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Communicating the scientific consensus on climate change: Diverse audiences and effects over time

Communicating the scientific consensus on climate change: Diverse audiences and effects over time

We are pleased to announce the publication of a new article, “Communicating the scientific consensus on climate change: Diverse audiences and effects over time” in Environment and Behavior. We build on our previous research that identified the importance of communicating the scientific consensus that human-caused global warming is happening. In this study, we examine how persuasive this message is across Global Warming’s Six Americas, how long its effects last over time, and what predicts whether those effects last.

We use the Six Americas to investigate whether people across a wide range of climate beliefs and attitudes update their beliefs in response to the scientific consensus message. Some scholars of motivated reasoning have argued that people are inherently motivated to accept or reject messages about climate change depending on their underlying ideological and political values. Others, however, argue that people will update their beliefs when given new information about an issue like climate change. To test this, we delivered a consensus message (i.e., “97% of climate scientists have concluded that human-caused global warming is happening”) to members of five of the six U.S. climate audiences (not enough people from the Disengaged audience participated in the study for us to analyze their data). We found that all audiences – from Alarmed to Dismissive – updated their beliefs about the scientific consensus (see figure below). This was especially true for members of the Doubtful and Dismissive audiences who, according to motivated reasoning theories, should be driven by their ideological and political beliefs to not update their climate beliefs. In other words, our findings support the hypothesis that ideological motivations do not inhibit people who are Doubtful or Dismissive about climate change from learning new information about it that runs counter to their initial beliefs.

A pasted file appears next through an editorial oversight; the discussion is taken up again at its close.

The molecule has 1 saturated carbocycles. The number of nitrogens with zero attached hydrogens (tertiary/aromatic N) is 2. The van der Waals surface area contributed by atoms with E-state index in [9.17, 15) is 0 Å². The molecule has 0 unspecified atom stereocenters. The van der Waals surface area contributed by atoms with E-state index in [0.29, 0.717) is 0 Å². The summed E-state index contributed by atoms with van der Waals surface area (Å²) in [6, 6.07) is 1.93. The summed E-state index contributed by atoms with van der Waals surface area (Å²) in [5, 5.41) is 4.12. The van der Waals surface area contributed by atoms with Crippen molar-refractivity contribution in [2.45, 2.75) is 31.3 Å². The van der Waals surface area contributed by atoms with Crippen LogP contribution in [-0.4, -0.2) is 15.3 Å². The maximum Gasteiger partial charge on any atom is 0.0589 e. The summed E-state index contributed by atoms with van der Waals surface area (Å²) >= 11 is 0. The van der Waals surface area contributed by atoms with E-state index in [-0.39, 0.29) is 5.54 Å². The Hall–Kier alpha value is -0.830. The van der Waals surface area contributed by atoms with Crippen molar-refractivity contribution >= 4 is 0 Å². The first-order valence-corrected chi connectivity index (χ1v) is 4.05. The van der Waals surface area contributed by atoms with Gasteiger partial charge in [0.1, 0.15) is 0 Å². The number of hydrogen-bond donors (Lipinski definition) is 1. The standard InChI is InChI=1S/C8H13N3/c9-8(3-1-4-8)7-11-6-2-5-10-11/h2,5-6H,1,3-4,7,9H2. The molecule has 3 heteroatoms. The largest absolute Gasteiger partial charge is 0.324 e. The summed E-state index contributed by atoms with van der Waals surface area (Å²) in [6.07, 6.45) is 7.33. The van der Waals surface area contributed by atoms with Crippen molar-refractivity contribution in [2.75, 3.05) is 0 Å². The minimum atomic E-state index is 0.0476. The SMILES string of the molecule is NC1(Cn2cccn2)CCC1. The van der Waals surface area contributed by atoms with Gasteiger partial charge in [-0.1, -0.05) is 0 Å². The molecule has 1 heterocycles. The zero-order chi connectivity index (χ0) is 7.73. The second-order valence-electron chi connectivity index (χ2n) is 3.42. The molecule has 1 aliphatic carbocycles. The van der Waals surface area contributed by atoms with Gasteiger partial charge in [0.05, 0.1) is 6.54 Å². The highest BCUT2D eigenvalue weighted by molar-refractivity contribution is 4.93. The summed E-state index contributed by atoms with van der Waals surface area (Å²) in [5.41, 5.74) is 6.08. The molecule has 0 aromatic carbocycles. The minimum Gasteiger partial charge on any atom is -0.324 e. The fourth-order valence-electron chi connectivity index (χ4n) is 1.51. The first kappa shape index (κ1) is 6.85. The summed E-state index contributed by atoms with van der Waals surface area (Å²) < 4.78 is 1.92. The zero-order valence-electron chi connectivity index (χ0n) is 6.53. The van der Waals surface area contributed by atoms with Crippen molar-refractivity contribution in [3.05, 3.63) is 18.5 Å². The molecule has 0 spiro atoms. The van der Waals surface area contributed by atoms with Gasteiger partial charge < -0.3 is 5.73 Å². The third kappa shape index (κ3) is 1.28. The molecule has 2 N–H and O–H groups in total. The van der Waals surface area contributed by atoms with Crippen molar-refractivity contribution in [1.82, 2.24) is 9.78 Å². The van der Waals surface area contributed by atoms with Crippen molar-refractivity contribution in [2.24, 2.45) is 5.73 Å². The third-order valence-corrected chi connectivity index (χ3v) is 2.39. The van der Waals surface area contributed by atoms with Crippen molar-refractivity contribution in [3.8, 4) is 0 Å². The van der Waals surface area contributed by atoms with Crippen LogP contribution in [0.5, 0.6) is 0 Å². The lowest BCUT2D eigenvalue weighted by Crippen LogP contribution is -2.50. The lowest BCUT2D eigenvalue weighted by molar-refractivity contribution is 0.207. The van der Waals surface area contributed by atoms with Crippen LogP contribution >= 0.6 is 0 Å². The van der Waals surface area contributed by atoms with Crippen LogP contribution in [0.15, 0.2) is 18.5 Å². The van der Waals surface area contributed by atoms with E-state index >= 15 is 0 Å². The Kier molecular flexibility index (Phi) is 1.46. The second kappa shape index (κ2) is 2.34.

Next, we examined the extent to which the effects of this message lasted over time. We contacted the same respondents an average of 26 days after they received the consensus message and found that, on average, 40% of the original treatment effect persisted.

We next looked at whether these messaging effects were more likely to fade among oppositional audiences (e.g., the Dismissive) than audiences that already have more pro-climate views (e.g., the Alarmed). We found the opposite pattern: message effects faded the least among the Dismissive and Doubtful audiences (see table below).

We also investigated what predicts whether messaging effects fade over time. One key factor was whether participants reported having seen or heard additional information about the scientific consensus between the two points in time when we conducted the surveys. We found that the effect of the initial message faded completely among people who reported they had no exposure to information about global warming (and hence, no consensus information) or people who reported hearing only anti-consensus information. However, there were lasting effects among people who reported exposure to a mix of pro- and anti-consensus information or exposure only to pro-consensus information.

The full article is available here to those with a subscription to Environment and Behavior. If you would like to request a copy, please send an email to with the subject line: Request Consensus Six Americas paper. A pre-publication version is also available here.